If anyone had asked me where would I want to go for my first trip to Germany, I would have probably said Berlin or Munich. Because those are the most common destinations. However, I somehow ended up making my first steps on German territory in Nuremberg. I came to this decision after finding some cheap plane tickets, looking at some nice photos of the place and reading that it’s located in the very appealingly named region of Middle Franconia.
I had managed to read a bit about city sights, the Nuremberg Trials and the city’s tumultuous past, but I didn’t really know what to expect. What I discovered was a lovely town, full of history and charm. It is also a very green place. We got there at the end of April, so it all looked like a big garden, with blooming trees, colourful flowers and a lovely scent of spring all over town.
The old city centre is only a 15 minutes metro ride from the airport and it’s pretty compact, so you can easily move around on foot. However, should you need public transportation you will discover it’s very easy to use. We only resorted to it once, to get to the Documentation Center Nazi Party Rally Grounds. That’s a loooong name, I know. (It’s even better in German: Dokumentationszentrum Reichsparteitagsgelände.) It is basically a museum dedicated to Nazi history of Germany and it’s set in the former Congress Hall of the Nazi party rallies, an impressive historic building, brought to day with a touch of contemporary architecture here and there. The experience you get is quite an impressive and haunting.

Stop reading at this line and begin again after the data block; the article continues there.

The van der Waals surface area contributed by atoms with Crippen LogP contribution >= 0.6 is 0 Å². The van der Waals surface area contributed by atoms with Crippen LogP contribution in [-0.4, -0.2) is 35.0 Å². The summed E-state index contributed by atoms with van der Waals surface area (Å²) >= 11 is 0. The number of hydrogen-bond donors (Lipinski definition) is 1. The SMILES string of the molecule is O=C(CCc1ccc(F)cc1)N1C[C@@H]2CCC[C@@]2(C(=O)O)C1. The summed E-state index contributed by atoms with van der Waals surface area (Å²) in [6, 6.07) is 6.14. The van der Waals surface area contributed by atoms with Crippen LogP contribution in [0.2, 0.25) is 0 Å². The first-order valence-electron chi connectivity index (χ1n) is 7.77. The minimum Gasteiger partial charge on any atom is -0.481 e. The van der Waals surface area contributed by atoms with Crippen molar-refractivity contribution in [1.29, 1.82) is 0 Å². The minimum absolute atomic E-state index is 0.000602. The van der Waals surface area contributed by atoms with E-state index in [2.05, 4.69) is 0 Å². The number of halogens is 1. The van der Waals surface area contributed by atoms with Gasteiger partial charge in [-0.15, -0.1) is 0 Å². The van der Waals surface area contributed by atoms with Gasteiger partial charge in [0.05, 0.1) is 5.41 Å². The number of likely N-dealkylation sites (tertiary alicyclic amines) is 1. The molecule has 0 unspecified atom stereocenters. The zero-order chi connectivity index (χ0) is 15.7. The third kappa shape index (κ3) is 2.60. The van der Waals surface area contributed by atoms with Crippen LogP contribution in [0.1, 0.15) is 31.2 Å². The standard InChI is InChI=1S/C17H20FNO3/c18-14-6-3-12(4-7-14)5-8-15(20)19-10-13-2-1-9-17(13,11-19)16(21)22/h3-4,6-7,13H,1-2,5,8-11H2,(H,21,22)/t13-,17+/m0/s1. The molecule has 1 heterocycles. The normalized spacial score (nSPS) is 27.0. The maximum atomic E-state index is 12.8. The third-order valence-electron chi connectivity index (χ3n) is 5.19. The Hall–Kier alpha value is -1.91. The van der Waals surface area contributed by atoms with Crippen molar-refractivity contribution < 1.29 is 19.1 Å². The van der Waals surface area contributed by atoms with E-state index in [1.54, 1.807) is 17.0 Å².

Back to the city center. Lovely little narrow streets, nice old architecture and, should you like, plenty of shops. Overlooking the whole city is the castle, which reminded me a bit of the one in Prague. The gardens are absolutely beautiful and the view from the tower is worth the way up. Next to the castle you can also find Albrecht Durer’s House, which I didn’t visit because I was too busy contemplating the little square in front of it. That place was probably my favourite spot in Nuremberg. It was a lovely sunny day and people were simply hanging out in the sun, sipping wine at one of the tables of the cafes all around, sitting on the ground and drinking a bear or having and ice cream on the benches under the beautiful chestnut tree in the center of the square.
The central market is a must, for ginger bread delights and all sorts of goodies. I personally loved the apple chips. Also, while we are talking food, if you are in Nuremberg, you must try the bratwurst. We tried Bratwursthäusle, a nice looking place next to the old City Hall and St. Sebaldus Church and we weren’t disappointed.
Another thing I had read about and wanted to visit were the secret gardens. Well, so I called them because they are not in plain sight, but a bit hidden. One is the Bürgermeistergarten and the other is the Hesperidengarten. They are set a bit outside the city walls, but totally worth the 10 minute walk. There are all sorts of other nice little green spots all along the banks of the river Pegnitz, that make Nuremberg the perfect spot for picnics and lazy afternoons in the sun.
So, after all, for a place I didn’t have any expectations of, Nuremberg turned out to be pretty great.